Haters gonna hate, right?
I dare you: scroll down your Facebook or Twitter feed for five minutes and tell me that you have not seen a single person calling another a hater, racist, bigot, leftist, sexist, cis white male (since when should that be an insult rather than a statement of fact…?), or anything. If you succeed, please trade me your friends list. I’m glad to pass on the joy of lovely folk throwing these words around at everyone everywhere at any time.
I swear, I am so sick of it. I have my reasons, though, and I am ready to present them, if you want to stick around. I do. And now that this whole haters drama is not only something teenagers do on the Internet but the way in which grown up, respectable people with a decent chunk of responsibility for the future of the world use to communicate with each other… I think it may be the right time for more voices like mine to pop up.
‘Haters’ are not a new thing
Sometimes when I tune in to the TV news while visiting someone who actually still owns a TV, I feel like they think they have discovered a new type of person, bred from the filth of the 21st century and completely unlike its ancestors. A hater, if we agree to stick to the mainstream definition, is a completely new phenomenon, a token of its époque.
I have a very controversial opinion on that topic. You see, I firmly believe that so called haters were always around, it’s just that we used a few other words to describe them. Asshole is one that immediately pops into my mind. Insensitive douche may be another, although sometimes it is all less about the insensitivity and more about the stubborn refusal to listen to the other side.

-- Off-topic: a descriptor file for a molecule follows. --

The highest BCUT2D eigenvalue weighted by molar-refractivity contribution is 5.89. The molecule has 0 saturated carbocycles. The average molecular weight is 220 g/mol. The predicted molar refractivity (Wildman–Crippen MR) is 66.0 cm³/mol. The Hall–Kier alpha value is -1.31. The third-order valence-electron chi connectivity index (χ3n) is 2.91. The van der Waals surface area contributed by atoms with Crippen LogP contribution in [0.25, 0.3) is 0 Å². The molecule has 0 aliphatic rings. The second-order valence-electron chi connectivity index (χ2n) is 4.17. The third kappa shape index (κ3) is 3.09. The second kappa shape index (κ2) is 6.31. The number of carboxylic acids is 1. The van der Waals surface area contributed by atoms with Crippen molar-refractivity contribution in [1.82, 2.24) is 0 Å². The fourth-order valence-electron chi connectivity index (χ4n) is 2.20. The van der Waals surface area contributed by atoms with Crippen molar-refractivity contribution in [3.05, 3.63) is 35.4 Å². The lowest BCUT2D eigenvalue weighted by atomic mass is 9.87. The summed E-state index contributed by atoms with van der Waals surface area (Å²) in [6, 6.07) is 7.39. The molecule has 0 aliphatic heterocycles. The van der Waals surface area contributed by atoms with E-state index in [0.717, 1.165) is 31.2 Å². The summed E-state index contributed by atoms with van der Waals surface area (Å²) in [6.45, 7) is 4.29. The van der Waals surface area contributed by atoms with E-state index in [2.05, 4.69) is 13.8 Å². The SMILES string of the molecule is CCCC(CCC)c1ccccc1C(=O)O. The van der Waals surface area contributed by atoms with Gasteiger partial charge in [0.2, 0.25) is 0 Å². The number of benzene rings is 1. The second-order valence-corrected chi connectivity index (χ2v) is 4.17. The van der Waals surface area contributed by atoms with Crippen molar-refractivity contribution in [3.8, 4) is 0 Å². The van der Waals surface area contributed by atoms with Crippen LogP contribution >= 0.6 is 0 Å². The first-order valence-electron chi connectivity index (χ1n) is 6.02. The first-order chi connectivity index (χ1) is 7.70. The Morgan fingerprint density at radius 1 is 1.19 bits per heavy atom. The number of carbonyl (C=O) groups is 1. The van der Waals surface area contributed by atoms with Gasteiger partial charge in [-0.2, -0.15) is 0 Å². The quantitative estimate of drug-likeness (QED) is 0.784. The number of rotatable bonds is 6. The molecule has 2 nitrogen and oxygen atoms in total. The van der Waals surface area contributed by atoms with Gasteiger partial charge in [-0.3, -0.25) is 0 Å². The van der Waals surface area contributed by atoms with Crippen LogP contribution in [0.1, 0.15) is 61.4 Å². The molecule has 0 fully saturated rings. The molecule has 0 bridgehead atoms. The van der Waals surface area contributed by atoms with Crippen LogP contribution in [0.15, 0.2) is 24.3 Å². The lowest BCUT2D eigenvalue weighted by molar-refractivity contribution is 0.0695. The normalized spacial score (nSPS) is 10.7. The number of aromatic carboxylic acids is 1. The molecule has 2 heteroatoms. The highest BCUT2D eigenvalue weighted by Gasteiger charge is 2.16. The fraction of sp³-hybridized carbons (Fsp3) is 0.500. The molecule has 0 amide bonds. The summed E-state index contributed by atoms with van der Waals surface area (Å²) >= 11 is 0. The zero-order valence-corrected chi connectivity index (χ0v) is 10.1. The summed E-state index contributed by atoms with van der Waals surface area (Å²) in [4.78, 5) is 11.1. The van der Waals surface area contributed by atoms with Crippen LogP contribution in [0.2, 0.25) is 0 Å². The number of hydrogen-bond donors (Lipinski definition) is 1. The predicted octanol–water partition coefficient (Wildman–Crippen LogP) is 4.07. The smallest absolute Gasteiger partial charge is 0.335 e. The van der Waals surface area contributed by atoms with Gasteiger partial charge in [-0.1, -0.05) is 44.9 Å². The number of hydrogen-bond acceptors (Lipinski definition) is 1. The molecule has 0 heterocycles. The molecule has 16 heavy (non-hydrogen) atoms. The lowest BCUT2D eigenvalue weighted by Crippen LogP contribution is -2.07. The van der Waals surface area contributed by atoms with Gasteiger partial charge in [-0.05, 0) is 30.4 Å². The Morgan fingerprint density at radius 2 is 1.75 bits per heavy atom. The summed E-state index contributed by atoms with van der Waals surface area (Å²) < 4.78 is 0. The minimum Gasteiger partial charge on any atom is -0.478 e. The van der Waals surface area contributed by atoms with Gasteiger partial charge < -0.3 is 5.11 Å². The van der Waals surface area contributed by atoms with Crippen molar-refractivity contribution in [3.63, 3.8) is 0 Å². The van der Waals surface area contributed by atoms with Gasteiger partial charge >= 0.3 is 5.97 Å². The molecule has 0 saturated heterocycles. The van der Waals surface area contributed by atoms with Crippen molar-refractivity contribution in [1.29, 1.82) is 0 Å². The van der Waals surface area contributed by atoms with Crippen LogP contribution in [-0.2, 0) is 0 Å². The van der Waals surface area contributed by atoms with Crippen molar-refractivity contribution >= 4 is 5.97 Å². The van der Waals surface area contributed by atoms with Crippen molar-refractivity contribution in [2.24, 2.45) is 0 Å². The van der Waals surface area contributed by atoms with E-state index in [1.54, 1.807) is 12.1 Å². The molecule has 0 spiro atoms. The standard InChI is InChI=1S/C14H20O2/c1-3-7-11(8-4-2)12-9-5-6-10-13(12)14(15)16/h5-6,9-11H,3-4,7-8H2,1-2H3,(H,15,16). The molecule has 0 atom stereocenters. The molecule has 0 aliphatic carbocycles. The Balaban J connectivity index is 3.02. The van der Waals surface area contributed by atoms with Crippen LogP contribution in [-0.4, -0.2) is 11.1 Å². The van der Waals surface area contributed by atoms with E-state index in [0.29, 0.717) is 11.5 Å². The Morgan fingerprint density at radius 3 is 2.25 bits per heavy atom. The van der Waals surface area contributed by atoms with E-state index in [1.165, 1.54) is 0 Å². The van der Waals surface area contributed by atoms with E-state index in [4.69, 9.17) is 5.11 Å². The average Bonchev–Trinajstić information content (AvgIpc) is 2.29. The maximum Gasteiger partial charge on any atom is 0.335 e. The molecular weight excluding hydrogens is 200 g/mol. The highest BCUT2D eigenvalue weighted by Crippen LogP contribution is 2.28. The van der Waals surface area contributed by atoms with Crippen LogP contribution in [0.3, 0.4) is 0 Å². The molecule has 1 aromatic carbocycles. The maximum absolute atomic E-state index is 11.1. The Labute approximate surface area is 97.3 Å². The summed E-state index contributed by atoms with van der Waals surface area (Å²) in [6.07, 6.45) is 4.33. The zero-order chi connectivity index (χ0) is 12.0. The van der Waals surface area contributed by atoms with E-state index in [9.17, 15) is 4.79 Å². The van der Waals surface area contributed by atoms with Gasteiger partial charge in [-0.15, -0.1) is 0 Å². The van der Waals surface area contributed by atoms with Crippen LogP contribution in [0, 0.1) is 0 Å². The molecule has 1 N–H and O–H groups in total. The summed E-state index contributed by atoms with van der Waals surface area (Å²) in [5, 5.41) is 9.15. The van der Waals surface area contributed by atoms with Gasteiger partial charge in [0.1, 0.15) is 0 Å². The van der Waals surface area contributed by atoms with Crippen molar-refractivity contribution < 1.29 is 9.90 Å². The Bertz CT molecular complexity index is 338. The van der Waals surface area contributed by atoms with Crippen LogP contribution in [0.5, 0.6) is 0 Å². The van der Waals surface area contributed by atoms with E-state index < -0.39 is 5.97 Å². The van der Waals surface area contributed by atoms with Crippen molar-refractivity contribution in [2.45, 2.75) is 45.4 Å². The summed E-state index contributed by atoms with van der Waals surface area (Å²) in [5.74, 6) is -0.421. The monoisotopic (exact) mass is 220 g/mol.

… but people who cry wolf are more common than ever
Because 9 out of 10 times people who are called haters are not even doing anything bad.
Yeah, I pulled that statistic out of thin air, but in the land of hate-calling, that is not an unusual practice anyway. It just feels like it, based on the hundreds and hundreds of Internet and real life dramas I have seen.
We are raised to believe that all we are and do is the only right thing and that therefore everyone who dares to disagree is either just jealous or… a hater. I have talked about this before, you know, this conviction that we should always unconditionally approve of what and who we are. And this is directly connected to the idea of a hater.
Sure, in our lives there will be people who abuse us. I wish that was not pretty much a given, but it is. We should not treat it as the norm, however, and do things to oppose it. But name-calling may not be the best way to go about it.
But living in a bubble where everyone who criticizes us is a hater is probably the worst thing we can do to ourselves. People will disagree with us. People will not like us. People will think what we say or do is wrong or stupid or at the very least boring. If they didn’t, we’d be in for a very unexciting ride.